Mountains to sea in British Columbia | Painter’s Lodge and April Point: Canada’s Inside Passage

Above, a wildlife adventure tour sets out in a Zodiac boat. Painter’s Lodge is visible in the background. - Photo courtesy of  Oak Bay Marine Group
Above, a wildlife adventure tour sets out in a Zodiac boat. Painter’s Lodge is visible in the background.
— image credit: Photo courtesy of Oak Bay Marine Group

Two for one. Sweet words to the ears of this travel lover. Next to “free” — my all-time favorite.

For that reason alone, Puget Sound travelers who want their annual fix of a relaxing saltwater getaway should put Painter’s Lodge and April Point on their “to-do” list this summer or early fall.

These sister waterfront saltwater resorts can be found six miles north of Campbell River, British Columbia, on the Inside Passage of Vancouver Island. Painter’s Lodge, the larger resort with over 90 rooms, suites and several meetings spaces, faces Quadra Island and the Coast Range Mountains and its fjords to the east. Ten minutes away by free water taxi across the Inside Passage to Quadra Island, April Point Resort looks west, toward the snow-capped peaks of Vancouver Island’s Strathcona Provincial Park.

Both Painter’s Lodge and April Point Lodge are owned by the expansive Oak Bay Marine Group (OBMG) of Victoria. Among the Oak Bay holdings are several fishing resorts in the Queen Charlottes and Langara Island, where 30-pound salmon and 70-pound halibut are everyday hauls. OBMG also owns and operates a number of marinas and restaurants around Vancouver Island and more serious fishing resorts, including a floating one on Vancouver Island’s West Coast at Ucluelet. And for warm weather fishermen, they even own a beach resort in the Bahamas.

We liked our set-up at Painter’s Lodge and April Point for many reasons, two being affordability and casual comfort. In the world of fishing resorts, especially in British Columbia and Alaska, prices can get high very quickly; $1,000 and $2,000 a day are not uncommon, not counting $100 tips to guides. At these pricey fishing retreats, the focus is on the “catch,” and if the fish aren’t running, well, there can be some pretty long faces on the guests. I’ve seen that, and it’s not fun to be around. Days when the catch is meager are becoming more common.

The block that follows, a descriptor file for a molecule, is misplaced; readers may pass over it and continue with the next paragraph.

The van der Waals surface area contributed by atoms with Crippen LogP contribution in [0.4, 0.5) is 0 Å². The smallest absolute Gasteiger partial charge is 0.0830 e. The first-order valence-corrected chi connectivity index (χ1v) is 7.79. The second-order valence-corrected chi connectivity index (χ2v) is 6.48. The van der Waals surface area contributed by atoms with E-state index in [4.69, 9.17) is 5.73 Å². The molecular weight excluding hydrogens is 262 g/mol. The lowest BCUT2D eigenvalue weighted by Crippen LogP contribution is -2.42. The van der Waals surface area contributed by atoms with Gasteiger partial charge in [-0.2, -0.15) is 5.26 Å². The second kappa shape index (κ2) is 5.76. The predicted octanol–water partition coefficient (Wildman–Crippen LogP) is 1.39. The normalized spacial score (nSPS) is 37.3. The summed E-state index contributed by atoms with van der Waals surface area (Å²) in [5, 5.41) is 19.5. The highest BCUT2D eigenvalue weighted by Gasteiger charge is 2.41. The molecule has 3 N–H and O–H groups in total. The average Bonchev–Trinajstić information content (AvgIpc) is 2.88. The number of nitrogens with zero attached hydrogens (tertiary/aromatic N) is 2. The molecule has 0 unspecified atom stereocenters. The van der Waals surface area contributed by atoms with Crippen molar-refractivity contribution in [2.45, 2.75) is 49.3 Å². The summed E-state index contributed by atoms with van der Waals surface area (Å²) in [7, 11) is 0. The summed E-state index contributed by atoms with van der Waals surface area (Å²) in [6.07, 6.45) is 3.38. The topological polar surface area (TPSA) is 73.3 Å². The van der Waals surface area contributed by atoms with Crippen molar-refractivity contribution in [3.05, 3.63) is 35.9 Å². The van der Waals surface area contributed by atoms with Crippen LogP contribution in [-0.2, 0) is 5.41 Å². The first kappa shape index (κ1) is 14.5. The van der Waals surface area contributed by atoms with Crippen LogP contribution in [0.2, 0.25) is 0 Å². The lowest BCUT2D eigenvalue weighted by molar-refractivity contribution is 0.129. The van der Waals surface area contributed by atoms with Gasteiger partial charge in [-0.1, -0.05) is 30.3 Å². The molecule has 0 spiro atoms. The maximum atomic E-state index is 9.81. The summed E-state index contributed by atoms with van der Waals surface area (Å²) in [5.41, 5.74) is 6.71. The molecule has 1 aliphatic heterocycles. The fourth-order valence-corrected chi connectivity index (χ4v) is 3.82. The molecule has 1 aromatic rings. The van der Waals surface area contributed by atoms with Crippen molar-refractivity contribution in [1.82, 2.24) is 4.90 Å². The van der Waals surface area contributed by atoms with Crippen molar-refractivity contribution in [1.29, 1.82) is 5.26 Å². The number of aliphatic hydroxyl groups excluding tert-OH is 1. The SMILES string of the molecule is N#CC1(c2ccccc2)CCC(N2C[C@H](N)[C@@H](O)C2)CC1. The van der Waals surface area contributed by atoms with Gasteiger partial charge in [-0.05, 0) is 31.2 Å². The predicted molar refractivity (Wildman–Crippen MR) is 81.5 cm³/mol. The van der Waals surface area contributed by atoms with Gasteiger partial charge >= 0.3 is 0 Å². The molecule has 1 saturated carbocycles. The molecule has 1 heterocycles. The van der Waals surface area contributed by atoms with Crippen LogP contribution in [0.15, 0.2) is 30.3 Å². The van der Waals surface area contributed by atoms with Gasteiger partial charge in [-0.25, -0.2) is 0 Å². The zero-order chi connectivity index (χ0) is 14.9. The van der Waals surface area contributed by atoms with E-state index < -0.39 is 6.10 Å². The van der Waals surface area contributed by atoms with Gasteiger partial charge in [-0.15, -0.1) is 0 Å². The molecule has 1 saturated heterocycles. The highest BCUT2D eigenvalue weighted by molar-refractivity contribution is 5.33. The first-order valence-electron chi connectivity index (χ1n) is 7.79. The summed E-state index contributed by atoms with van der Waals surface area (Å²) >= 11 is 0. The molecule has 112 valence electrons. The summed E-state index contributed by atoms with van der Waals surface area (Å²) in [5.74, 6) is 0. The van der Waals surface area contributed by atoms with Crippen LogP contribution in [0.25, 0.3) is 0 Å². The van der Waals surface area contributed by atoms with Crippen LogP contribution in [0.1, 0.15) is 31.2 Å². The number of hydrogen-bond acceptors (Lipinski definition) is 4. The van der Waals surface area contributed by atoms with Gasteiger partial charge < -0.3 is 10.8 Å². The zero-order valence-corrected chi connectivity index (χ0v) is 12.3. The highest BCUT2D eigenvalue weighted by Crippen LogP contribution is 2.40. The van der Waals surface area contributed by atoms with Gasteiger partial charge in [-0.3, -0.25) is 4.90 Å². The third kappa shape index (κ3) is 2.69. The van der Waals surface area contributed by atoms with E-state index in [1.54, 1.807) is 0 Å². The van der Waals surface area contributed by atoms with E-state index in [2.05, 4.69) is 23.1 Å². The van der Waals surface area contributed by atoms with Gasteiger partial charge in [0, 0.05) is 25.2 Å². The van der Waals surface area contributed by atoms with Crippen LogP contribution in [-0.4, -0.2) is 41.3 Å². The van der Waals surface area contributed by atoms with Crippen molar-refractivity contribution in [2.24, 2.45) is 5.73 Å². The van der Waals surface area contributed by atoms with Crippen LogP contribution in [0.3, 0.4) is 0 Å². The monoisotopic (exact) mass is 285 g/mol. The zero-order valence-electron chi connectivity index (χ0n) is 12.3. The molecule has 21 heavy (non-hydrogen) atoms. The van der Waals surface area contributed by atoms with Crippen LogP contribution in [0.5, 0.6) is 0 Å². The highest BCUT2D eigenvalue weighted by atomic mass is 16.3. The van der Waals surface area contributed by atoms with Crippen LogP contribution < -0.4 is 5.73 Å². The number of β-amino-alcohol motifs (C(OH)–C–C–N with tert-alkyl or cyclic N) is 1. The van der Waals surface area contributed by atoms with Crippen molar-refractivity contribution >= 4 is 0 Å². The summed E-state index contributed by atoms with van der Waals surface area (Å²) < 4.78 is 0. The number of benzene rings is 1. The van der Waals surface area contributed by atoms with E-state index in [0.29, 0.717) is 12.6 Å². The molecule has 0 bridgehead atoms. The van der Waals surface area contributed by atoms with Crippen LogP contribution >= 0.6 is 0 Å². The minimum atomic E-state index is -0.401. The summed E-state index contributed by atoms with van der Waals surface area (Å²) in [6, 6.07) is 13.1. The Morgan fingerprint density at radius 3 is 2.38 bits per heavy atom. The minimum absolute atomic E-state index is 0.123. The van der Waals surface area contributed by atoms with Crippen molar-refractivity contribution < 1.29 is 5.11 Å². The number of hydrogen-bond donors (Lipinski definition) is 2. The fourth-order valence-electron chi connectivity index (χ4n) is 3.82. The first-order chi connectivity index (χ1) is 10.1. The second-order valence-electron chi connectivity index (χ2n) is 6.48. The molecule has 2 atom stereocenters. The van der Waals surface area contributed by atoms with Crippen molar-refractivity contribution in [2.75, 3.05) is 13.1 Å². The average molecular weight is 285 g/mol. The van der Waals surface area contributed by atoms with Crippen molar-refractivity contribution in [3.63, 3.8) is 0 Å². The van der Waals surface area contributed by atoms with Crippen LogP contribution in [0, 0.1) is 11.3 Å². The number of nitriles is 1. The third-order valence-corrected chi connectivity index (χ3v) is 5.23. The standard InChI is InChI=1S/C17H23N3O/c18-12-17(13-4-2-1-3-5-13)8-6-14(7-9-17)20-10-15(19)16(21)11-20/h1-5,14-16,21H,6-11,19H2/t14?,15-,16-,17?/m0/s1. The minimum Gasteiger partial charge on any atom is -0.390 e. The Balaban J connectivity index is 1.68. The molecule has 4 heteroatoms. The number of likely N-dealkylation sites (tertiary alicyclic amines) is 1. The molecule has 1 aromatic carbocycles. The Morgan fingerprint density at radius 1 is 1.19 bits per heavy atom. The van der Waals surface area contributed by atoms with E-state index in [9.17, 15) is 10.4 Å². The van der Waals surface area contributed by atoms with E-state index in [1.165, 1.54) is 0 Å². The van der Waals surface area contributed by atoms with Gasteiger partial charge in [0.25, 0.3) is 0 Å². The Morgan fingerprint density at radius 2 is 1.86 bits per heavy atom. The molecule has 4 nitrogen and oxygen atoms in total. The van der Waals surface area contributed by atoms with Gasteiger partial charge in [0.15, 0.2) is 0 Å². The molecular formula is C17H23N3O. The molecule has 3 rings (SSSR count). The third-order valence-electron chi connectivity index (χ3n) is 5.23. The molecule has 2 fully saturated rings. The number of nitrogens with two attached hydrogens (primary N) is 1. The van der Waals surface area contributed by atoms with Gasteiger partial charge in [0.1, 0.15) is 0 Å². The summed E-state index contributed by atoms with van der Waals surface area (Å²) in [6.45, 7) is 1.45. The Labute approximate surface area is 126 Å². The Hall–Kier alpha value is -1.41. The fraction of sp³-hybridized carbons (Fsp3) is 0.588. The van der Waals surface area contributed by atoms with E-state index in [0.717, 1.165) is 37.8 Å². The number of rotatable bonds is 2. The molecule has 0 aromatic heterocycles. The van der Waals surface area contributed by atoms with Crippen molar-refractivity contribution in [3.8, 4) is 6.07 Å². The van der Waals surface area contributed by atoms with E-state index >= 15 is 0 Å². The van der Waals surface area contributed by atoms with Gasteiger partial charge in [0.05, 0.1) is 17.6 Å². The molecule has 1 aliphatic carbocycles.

At the other end of the spectrum are some very fashionable, artistic and gourmet resorts that deliver tastes of the Northwest to discerning sophisticates, including many from Europe, Asia and the distant corners of the United States. Sooke Harbour House, Wickininnish Resort, The Eyrie on Vancouver Island and Hasting House on Salt Spring Island each feature delightful repasts in charming rooms, some with amazing views of nature at its best. While dress codes don’t require it, many of the guests wear ties, jackets and dresses with jewelry to complement the elegant settings. For some guests, it feels right. For others, it is a little stuffy and pricey.

Painter’s Lodge and April Point offer a third path. They remind me of those sweet days of summer camps of yore, when you wore cut-offs and sweatshirts, and found yourself laughing a good amount of time. If you want to go swimming, the heated pool and two hot tubs at Painter’s Lodge are made for suntanning and water fun. Or, if you are in the mood to rent a motor scooter, April Point has about 20 of them — new and highly polished — for exploring the bays and forests of Quadra Island, ideal for taking a picnic lunch along for the ride. Kayaking and circling the kelp beds where the otter hang out is another option. Painter’s Lodge also has fishing boats and guides, which it books in four-hour segments — perfect for giving you a taste of how to lure the wily salmon. And the lodge has tennis courts, where a taxi can pick you up for nearby golfing.

Speaking of grounds, the campus at each resort includes classic British gardening at its best, with riots of flowers and an arboretum of trees and shrubs.

Since these are both retreats, everybody deserves a massage or a facial when on vacation. April Point’s new Zen-inspired renewal spa is set in the middle of a tranquil lake, accessible only by a wooden bridge. The effect is serene and relaxing.